The produce aisle can be daunting during autumn. Those big white pumpkins, turban squash, sweet dumpling, butternut, hubbard, buttercup, ambercup, acorn, spaghetti and lakota squashes—every shape and size cucurbita staring at you, begging for a good home. But you, don't have a clue how to give them a good home. And you don't want some sort of Squashgate breaking out when you try to pawn off a Japanese kabocha squash on your mother-in-law.
Tanya Petrovna has answers. Sunday, she's cooking up some of her famous Native Foods recipes at her second annual Squash Fest at the Camp in Costa Mesa. Gobble up some of her curried pumpkin soup with pomegranate pearls, join the squash tasting (with comment cards to help you keep track), and let go of your squash anxiety.
"At Native Foods, we love to educate while we are putting something great in someone's mouth," Petrovna says with unbridled squash enthusiasm.
And what does she think about the produce-aisle intimidation? "They're big and heavy, and there's that whole 'What am I going to do with it?' thing." But really, she says, most winter squash is interchangeable. And with so many shades of orange available—chock-full of beta-carotene and other cancer-fighting antioxidants—we should stock up while we can.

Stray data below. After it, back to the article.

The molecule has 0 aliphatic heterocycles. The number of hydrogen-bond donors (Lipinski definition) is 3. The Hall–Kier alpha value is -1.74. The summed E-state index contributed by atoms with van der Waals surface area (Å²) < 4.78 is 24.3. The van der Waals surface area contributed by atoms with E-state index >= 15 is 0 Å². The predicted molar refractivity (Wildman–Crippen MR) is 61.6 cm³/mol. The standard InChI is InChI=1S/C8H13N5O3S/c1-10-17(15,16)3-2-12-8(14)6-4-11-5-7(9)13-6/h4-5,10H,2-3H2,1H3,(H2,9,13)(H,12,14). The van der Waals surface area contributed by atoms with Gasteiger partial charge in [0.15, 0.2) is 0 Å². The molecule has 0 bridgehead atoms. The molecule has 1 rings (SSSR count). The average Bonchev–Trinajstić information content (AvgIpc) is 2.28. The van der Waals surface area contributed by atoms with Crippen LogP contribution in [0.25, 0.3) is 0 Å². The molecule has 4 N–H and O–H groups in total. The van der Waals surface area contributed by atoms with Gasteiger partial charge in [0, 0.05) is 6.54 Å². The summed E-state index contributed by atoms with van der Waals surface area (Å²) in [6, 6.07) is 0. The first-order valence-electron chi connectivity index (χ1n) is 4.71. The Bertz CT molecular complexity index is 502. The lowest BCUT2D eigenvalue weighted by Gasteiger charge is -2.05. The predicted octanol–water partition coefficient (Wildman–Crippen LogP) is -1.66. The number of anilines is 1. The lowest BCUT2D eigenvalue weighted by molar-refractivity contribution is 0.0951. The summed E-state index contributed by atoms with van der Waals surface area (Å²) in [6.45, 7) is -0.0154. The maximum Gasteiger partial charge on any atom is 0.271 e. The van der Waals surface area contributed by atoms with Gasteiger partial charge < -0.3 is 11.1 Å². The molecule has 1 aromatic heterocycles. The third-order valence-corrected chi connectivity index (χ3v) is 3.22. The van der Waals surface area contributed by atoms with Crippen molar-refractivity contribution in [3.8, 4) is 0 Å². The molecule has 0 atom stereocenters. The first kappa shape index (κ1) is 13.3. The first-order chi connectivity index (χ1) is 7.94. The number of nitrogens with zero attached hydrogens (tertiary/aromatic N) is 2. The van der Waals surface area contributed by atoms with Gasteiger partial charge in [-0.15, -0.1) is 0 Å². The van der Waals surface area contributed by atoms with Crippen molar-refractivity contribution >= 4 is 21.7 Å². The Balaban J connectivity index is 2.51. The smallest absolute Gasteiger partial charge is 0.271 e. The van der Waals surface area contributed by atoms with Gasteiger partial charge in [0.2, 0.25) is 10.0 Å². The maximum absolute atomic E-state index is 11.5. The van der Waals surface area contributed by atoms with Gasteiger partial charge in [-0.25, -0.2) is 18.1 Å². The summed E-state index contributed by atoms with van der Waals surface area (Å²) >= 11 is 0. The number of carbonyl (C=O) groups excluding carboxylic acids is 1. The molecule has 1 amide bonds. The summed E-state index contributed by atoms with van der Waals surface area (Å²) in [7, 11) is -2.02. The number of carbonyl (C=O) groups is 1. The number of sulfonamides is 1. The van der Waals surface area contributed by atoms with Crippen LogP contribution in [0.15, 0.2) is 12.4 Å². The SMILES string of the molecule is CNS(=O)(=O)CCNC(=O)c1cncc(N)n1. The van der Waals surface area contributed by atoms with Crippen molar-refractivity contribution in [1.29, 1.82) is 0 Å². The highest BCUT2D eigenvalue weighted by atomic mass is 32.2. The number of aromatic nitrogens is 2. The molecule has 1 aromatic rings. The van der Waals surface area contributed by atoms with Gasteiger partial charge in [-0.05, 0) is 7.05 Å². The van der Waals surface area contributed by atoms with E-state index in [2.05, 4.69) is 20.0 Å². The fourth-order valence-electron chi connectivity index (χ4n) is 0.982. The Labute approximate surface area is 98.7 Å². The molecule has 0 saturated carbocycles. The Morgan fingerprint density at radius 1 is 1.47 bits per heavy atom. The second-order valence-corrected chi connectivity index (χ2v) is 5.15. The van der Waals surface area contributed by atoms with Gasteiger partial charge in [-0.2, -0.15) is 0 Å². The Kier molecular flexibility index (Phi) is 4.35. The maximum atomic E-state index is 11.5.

But it's not all about what's for dinner. There are also lots of "squashy" things happening, Petrovna says. You can boogie down to reggae music, peruse the sidewalk chalk art by Native Foods' resident chalkboard artist GG and pick up some handcrafted goods.
Plus, if you're feeling particularly frisky at the thought of turkey-free fixin's after a day with the Native Foods crew, sign up to adopt a turkey and spare it from a tragic fate. No one will be more full of thank-yous than your new stuffing-less feathered friend.
Squash Fest at the Camp, 2937 Bristol St., Costa Mesa, (714) 751-2151; www.www.nativefoods.com. Sun., noon-5 p.m. Free. All ages.
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